July 7, 2019  |  

Scallop genome reveals molecular adaptations to semi-sessile life and neurotoxins.

Authors: Li, Yuli and Sun, Xiaoqing and Hu, Xiaoli and Xun, Xiaogang and Zhang, Jinbo and Guo, Ximing and Jiao, Wenqian and Zhang, Lingling and Liu, Weizhi and Wang, Jing and Li, Ji and Sun, Yan and Miao, Yan and Zhang, Xiaokang and Cheng, Taoran and Xu, Guoliang and Fu, Xiaoteng and Wang, Yangfan and Yu, Xinran and Huang, Xiaoting and Lu, Wei and Lv, Jia and Mu, Chuang and Wang, Dawei and Li, Xu and Xia, Yu and Li, Yajuan and Yang, Zhihui and Wang, Fengliang and Zhang, Lu and Xing, Qiang and Dou, Huaiqian and Ning, Xianhui and Dou, Jinzhuang and Li, Yangping and Kong, Dexu and Liu, Yaran and Jiang, Zhi and Li, Ruiqiang and Wang, Shi and Bao, Zhenmin

Bivalve molluscs are descendants of an early-Cambrian lineage superbly adapted to benthic filter feeding. Adaptations in form and behavior are well recognized, but the underlying molecular mechanisms are largely unknown. Here, we investigate the genome, various transcriptomes, and proteomes of the scallop Chlamys farreri, a semi-sessile bivalve with well-developed adductor muscle, sophisticated eyes, and remarkable neurotoxin resistance. The scallop's large striated muscle is energy-dynamic but not fully differentiated from smooth muscle. Its eyes are supported by highly diverse, intronless opsins expanded by retroposition for broadened spectral sensitivity. Rapid byssal secretion is enabled by a specialized foot and multiple proteins including expanded tyrosinases. The scallop uses hepatopancreas to accumulate neurotoxins and kidney to transform to high-toxicity forms through expanded sulfotransferases, probably as deterrence against predation, while it achieves neurotoxin resistance through point mutations in sodium channels. These findings suggest that expansion and mutation of those genes may have profound effects on scallop's phenotype and adaptation.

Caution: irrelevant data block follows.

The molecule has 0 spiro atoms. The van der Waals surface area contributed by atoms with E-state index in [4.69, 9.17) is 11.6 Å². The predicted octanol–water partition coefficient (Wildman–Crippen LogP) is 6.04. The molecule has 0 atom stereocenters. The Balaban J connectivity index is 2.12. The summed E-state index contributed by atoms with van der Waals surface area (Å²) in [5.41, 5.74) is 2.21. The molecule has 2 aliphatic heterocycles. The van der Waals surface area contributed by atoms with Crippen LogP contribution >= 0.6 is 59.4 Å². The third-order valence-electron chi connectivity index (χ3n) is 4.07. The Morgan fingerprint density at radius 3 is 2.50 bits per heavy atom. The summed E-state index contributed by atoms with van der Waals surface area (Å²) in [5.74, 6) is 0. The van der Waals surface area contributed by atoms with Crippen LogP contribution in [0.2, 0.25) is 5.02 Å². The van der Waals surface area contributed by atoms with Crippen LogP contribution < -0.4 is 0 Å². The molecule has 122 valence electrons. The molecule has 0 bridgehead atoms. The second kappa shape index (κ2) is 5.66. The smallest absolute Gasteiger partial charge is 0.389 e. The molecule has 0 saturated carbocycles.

Journal: Nature communications
DOI: 10.1038/s41467-017-01927-0
Year: 2017

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